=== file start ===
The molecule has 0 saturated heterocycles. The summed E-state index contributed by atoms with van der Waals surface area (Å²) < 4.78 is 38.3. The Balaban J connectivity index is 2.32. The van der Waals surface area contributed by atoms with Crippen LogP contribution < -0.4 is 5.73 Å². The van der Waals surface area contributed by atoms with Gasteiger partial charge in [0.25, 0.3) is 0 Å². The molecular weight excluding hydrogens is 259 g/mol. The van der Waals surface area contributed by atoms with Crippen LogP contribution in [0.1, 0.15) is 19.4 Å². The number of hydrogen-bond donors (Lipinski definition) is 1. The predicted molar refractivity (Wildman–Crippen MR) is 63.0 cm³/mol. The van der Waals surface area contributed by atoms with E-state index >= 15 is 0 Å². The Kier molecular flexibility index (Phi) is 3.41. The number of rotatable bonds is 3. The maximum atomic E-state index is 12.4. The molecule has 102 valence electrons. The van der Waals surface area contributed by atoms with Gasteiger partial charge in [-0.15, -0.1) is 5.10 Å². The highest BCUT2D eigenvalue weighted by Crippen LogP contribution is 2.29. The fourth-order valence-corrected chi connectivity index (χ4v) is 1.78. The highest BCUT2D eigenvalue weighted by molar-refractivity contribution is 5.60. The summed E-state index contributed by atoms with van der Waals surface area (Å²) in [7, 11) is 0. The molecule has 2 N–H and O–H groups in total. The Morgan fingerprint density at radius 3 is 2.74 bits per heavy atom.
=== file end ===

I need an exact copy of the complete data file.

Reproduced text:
The molecule has 0 saturated heterocycles. The summed E-state index contributed by atoms with van der Waals surface area (Å²) < 4.78 is 38.3. The Balaban J connectivity index is 2.32. The van der Waals surface area contributed by atoms with Crippen LogP contribution < -0.4 is 5.73 Å². The van der Waals surface area contributed by atoms with Gasteiger partial charge in [0.25, 0.3) is 0 Å². The molecular weight excluding hydrogens is 259 g/mol. The van der Waals surface area contributed by atoms with Crippen LogP contribution in [0.1, 0.15) is 19.4 Å². The number of hydrogen-bond donors (Lipinski definition) is 1. The predicted molar refractivity (Wildman–Crippen MR) is 63.0 cm³/mol. The van der Waals surface area contributed by atoms with E-state index >= 15 is 0 Å². The Kier molecular flexibility index (Phi) is 3.41. The number of rotatable bonds is 3. The maximum atomic E-state index is 12.4. The molecule has 102 valence electrons. The van der Waals surface area contributed by atoms with Gasteiger partial charge in [-0.15, -0.1) is 5.10 Å². The highest BCUT2D eigenvalue weighted by Crippen LogP contribution is 2.29. The fourth-order valence-corrected chi connectivity index (χ4v) is 1.78. The highest BCUT2D eigenvalue weighted by molar-refractivity contribution is 5.60. The summed E-state index contributed by atoms with van der Waals surface area (Å²) in [7, 11) is 0. The molecule has 2 N–H and O–H groups in total. The Morgan fingerprint density at radius 3 is 2.74 bits per heavy atom.